How It Happened
Established in 2002 by Ron and Sonia Cunningham, Citizens for the Advancement of Community Development (CACD) works predominantly with youth (those aged 10-24) from critical areas in the region, offering them a wide range of innovative programs that serve their unique needs, develop leadership capabilities, and fosters civic participation. CACD first began to work in Jamaica to deal with the challenges that at-risk youth there were dealing with, such as inadequate social skills, teen pregnancy, delinquency, deficient health care knowledge, criminal activity, and negative peer pressure, to name a few. CACD believed that these issues were failing a generation of youth. They were disempowered, spiritually impoverished, and slipping through the cracks when they mattered!
Creating Real Change
The CACD developed Life Skills Workshops, Employment Training, Community Policing
Initiatives, Healthy School Initiative, Computers and Sewing for skills trade development, and
Our founders, Ron and Sonia Cunningham declare, “it is our vision to develop. Community/Educational Centres in proximity to schools, police facilities, health clinics and other Fundamental structural organizations, which will provide close linkage and coordination of services and supports and addresses community-identified needs and goals.”
Ron believed that such Centres would represent “an important new ‘sun’ on the Jamaican horizon, a ball of light and energy that enables the Jamaican people to grow, flourish and shine. This centre will symbolize the need for communities to grow from within, where ideas are shared, and challenges are turned into positive action.”
After nearly 20 + years in the Banking Sector, Ron left to establish an accounting practice allowing him more flexibility and the opportunity to dedicate more time to community work both here and in Jamaica. Three years later, in 2005, when Jane Creba was murdered in a crossfire gang shooting in Toronto, the tragedy stirred something in Ron. He proclaimed that “although devastating, this crime motivated me to focus on helping the people right here in my backyard, rather than frequently running off to Jamaica to work with inner-city children and youth.” He quickly closed his accounting practice and devoted his “time and effort to serve the cause of the children and youth in the GTA and Mississauga in particular, on a full-time basis.” He recognized the opportunity and the potential and believed that CACD could facilitate real change.
This is where it gets even more exciting! CACD expanded operations and concentrated on creating awareness of the critical issues impacting “at risk” youth in the Toronto, Brampton, and Mississauga areas. CACD sought the help of other organizations to address and resolve crime and violence issues facing youth at the time. CACD forged valuable strategic partnerships to strengthen ties between youth and role models.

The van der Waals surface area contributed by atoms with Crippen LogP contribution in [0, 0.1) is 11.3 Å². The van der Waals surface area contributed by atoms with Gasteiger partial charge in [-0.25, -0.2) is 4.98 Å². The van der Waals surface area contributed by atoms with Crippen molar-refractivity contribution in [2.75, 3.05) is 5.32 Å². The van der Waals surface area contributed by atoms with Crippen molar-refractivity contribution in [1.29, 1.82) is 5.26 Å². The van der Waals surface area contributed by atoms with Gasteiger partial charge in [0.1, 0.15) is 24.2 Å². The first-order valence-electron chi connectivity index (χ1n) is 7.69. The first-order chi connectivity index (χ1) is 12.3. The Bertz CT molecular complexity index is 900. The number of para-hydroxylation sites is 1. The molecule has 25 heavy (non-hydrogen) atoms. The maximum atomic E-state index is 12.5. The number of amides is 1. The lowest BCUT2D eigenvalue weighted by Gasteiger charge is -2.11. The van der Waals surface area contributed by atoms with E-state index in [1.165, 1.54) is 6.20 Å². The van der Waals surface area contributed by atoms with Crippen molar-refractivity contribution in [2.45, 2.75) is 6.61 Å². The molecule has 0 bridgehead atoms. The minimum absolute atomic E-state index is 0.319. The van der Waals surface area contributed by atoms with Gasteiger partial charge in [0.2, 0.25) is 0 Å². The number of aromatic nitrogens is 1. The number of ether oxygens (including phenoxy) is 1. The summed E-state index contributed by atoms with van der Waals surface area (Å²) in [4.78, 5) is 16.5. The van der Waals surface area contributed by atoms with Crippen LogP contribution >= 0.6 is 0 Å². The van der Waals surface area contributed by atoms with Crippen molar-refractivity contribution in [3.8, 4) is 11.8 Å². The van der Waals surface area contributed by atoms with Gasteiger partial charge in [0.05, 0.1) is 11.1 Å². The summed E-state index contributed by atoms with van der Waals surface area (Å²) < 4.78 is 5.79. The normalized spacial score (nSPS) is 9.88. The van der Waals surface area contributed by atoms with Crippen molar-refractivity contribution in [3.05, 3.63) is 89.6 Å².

Without an official office space location, CACD operated out of the Cunningham’s home for day-
to-day operations and rented school auditoriums, arenas at the YMCA, shared space with
Brampton Neighbourhood Resource Centre (BNRC), Sparroway Village in North York (Toronto
Community Housing), and collaborated with others such as YMCA, Peel Youth Village (PYV),
Churches, and King Bay Chaplaincy, among others to run programs and activities. CACD
leveraged its leadership skills to develop youth crime and violence forums and conferences, to
address issues and engage and build relationships with youth in the community.
CACD emphasized that violence-related issues were a challenge for Mississauga and that real change was needed.
In 2008, CACD was offered a small office at the Mississauga Valley Community Centre (MVCC), with incredible amenities near several middle and high schools. This location was ideal for CACD to thrive! We were able to offer safe, fun, and educational programs to youth in need. The City of Mississauga continued the shared vision. It made more opportunities available for us, and we took advantage of the opportunity to secure a year-round program space for well-needed after-school programs and activities. Subsequently, we expanded our program to 13 middle and high schools with the Peel District School Board and the Dufferin Peel Catholic District School Board.
Impacting Our Youth
CACD programs are structured around Positive Youth Development: Positive Youth Development = Positive Experiences + Positive Relationships + Positive Environments. Positive Experiences: Recognize, utilize, and enhance strengths and promote positive outcomes by providing opportunities, fostering positive relationships, and providing the support needed to build leadership abilities. Positive Relationship: We facilitate interactive group sessions focusing on youth identity development. Positive Environment: Establish a supportive and safe environment where at-risk youth can discuss their beliefs, identity, issues, and challenges they face. Emotional support, companionship, and opportunities for identity development are provided as youth engage in new activities and hobbies.